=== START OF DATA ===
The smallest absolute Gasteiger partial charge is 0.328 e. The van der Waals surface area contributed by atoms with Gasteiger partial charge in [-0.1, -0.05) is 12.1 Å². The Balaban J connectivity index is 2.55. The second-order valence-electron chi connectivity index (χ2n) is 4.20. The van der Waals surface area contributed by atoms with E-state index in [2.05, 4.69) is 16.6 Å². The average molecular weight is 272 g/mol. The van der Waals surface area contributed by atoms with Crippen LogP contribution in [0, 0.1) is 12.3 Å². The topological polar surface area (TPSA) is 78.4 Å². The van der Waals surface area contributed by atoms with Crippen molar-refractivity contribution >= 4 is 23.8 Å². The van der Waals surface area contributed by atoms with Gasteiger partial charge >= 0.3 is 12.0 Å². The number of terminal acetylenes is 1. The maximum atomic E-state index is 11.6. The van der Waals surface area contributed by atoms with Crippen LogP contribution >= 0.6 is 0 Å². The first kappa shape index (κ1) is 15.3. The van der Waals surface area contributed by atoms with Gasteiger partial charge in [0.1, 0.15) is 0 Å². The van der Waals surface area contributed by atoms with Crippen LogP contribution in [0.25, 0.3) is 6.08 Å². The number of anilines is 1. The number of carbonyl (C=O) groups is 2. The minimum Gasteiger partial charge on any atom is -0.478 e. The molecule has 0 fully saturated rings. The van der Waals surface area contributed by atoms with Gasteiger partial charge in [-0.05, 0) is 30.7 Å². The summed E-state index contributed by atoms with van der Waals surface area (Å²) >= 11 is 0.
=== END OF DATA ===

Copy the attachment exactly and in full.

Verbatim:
The smallest absolute Gasteiger partial charge is 0.328 e. The van der Waals surface area contributed by atoms with Gasteiger partial charge in [-0.1, -0.05) is 12.1 Å². The Balaban J connectivity index is 2.55. The second-order valence-electron chi connectivity index (χ2n) is 4.20. The van der Waals surface area contributed by atoms with E-state index in [2.05, 4.69) is 16.6 Å². The average molecular weight is 272 g/mol. The van der Waals surface area contributed by atoms with Crippen LogP contribution in [0, 0.1) is 12.3 Å². The topological polar surface area (TPSA) is 78.4 Å². The van der Waals surface area contributed by atoms with Crippen molar-refractivity contribution >= 4 is 23.8 Å². The van der Waals surface area contributed by atoms with Gasteiger partial charge >= 0.3 is 12.0 Å². The number of terminal acetylenes is 1. The maximum atomic E-state index is 11.6. The van der Waals surface area contributed by atoms with Crippen LogP contribution >= 0.6 is 0 Å². The first kappa shape index (κ1) is 15.3. The van der Waals surface area contributed by atoms with Gasteiger partial charge in [0.1, 0.15) is 0 Å². The van der Waals surface area contributed by atoms with Crippen LogP contribution in [0.25, 0.3) is 6.08 Å². The number of anilines is 1. The number of carbonyl (C=O) groups is 2. The minimum Gasteiger partial charge on any atom is -0.478 e. The molecule has 0 fully saturated rings. The van der Waals surface area contributed by atoms with Gasteiger partial charge in [-0.05, 0) is 30.7 Å². The summed E-state index contributed by atoms with van der Waals surface area (Å²) >= 11 is 0.